We gaze at the dark surface of Sunbiggin Tarn, which is fringed with sand-coloured reeds and rushes. We’ve seen reed buntings here before and heard snipe, but today don’t spot any – most of the birdsong we hear comes from meadow pippits and skylarks, and the usual pair of swans are dipping into the tarn’s dark waters for weeds. Deborah shares her concern about nutrient levels in the water rising, although the reason isn’t clear. As a result, more and more reeds are growing around the tarn. The area covered by water is shrinking, steadily.

We walk up towards the tree, noticing different grasses as we go. I am pleased to learn the name for the fine black headed grass that grows in clumps on the rise to the hill – deer sedge. As we walk to the tree we stop and look into the grykes of the limestone pavement. Deborah picks some oxalis (wood sorrel) and offers it to me. I taste the apple flavour. ‘Pack a sandwich with cheese and add this – brilliant! But don’t eat too much, it can kill you, although you would have to eat loads and loads, a whole bowl full!’

While we’re looking at what’s growing, we talk about Deborah’s background. She has worked as an ecologist for twenty years, and has recently taken a Masters degree in climate science. Little Asby Common is one of the areas where she liaises with the commoners in the establishment of agreements under the government’s agri-environment schemes, which set stocking levels with an aim to maintaining income for farmers while boosting biodiversity. We wonder – in Deborah’s opinion, why does boosting biodiversity matter?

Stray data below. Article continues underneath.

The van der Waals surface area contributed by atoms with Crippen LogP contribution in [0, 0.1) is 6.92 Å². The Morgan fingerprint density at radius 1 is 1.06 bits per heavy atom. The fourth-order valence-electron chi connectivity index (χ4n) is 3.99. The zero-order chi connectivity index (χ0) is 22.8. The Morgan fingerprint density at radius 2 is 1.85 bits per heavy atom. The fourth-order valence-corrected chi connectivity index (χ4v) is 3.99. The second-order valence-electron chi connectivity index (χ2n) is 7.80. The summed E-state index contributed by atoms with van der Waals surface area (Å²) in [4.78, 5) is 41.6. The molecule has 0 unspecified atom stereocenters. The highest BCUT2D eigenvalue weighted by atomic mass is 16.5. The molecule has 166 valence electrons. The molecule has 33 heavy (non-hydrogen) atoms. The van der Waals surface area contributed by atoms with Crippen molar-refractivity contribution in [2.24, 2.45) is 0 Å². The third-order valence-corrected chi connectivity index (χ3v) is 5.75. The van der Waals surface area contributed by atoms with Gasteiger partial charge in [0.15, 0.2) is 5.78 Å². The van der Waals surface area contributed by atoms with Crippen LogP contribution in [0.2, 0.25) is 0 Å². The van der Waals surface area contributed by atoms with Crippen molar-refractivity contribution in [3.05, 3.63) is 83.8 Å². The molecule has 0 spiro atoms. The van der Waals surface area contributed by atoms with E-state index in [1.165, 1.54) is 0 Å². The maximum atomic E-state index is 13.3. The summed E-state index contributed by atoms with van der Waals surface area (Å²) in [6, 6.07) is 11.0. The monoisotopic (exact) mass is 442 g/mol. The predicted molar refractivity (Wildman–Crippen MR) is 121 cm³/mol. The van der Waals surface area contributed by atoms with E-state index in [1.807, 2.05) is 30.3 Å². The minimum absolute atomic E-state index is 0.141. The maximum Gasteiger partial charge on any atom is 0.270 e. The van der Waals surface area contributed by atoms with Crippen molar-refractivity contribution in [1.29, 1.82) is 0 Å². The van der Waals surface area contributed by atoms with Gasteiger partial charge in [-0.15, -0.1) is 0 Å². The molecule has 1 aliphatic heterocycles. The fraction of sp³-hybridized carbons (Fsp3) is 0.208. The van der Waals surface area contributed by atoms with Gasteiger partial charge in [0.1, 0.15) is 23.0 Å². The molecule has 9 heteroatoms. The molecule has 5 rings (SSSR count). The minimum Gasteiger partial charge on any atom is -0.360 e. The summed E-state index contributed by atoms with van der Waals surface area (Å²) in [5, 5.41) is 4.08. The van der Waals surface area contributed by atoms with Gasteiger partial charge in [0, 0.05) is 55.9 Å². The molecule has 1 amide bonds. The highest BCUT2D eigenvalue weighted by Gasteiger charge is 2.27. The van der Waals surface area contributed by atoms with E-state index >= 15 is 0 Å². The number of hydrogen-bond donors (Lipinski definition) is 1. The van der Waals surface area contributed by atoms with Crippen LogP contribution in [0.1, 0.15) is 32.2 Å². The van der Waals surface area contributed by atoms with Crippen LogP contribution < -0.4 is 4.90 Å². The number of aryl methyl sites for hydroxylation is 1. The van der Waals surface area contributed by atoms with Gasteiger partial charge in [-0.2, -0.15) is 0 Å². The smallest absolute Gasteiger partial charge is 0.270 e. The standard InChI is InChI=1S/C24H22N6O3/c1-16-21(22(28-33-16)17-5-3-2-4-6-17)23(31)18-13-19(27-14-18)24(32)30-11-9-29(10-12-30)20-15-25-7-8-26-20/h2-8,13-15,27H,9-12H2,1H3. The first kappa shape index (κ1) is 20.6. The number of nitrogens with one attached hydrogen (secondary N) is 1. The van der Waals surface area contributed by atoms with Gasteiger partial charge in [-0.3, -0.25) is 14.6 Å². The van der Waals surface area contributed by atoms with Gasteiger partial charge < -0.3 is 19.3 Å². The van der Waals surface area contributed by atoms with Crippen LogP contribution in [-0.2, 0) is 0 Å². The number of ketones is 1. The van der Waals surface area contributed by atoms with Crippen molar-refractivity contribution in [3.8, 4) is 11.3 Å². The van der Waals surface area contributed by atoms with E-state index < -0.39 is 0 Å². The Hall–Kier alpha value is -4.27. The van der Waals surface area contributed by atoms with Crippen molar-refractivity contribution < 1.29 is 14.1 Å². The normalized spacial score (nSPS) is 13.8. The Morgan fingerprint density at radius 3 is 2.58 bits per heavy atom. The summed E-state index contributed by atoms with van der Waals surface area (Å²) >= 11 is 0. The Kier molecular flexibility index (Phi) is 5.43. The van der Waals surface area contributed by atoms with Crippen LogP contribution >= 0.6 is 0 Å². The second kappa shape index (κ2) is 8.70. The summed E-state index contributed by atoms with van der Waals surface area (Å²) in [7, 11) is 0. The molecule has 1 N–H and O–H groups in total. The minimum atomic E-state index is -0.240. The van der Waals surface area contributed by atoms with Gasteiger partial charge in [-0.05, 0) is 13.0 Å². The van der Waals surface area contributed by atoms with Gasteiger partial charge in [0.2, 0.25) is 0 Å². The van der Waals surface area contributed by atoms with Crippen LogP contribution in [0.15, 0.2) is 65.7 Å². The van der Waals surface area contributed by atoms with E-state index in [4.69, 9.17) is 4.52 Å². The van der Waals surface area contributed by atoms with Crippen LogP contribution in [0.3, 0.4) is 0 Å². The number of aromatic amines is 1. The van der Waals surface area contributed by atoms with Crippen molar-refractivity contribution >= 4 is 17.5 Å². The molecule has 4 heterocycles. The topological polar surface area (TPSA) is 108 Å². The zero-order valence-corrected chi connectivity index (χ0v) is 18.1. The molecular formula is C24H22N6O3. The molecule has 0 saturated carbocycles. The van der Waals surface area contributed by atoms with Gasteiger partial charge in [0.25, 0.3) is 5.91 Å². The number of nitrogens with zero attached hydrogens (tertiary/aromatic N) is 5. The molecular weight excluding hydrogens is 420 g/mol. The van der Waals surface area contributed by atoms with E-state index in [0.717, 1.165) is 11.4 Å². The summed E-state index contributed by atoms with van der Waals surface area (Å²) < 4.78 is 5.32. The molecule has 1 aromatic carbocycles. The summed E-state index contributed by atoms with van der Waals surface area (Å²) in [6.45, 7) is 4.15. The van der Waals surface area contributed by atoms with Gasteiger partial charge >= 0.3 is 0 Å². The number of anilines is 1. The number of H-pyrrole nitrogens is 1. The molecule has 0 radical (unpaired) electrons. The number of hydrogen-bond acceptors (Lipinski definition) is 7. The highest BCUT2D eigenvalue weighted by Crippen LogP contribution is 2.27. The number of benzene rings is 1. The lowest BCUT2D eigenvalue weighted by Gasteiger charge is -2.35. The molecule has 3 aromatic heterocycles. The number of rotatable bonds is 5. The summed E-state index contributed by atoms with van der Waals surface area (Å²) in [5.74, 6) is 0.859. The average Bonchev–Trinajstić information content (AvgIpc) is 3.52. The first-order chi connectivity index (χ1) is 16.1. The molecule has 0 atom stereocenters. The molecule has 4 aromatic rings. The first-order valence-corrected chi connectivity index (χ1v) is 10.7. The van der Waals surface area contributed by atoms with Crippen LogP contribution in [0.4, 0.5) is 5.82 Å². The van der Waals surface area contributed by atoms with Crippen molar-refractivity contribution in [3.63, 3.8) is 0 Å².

‘That’s a good question, one I get asked a lot. The more biodiverse a habitat, the more robust it is against change. In the UK, most of our habitats are what you call plagioclimax habitats. We have two climax communities: bogs and woodlands. Beyond that, everything is held at a certain level through management or grazing. Now we’ve pretty much removed all our natural herbivores and large predators so the main architect of these plagioclimax habitats is humans. If we stand back and do nothing, a lot of these habitats will start to grade towards that climax community, either woodland or bog.

Looking at the plant life growing in the grykes.
Looking at the plant life growing in the grykes.

We’re having to think about how we can make sites really robust for the future. And the best way is to make them as biodiverse as possible, so that as climate change happens they have more species that can spread and move. A lot of our habitats have altitudinal zones. Habitats at the very top of mountains, as the temperature gets warmer, there’s nowhere for them to go. They are extremely vulnerable to climate change and we already know we are going to lose some. But you’ve got habitats further down that have the capacity to move up – if they’re not there, there’s nothing to move up in the altitudinal zone. It’s about making everything as biodiverse as possible, and the more biodiverse it is, the more robust it is.’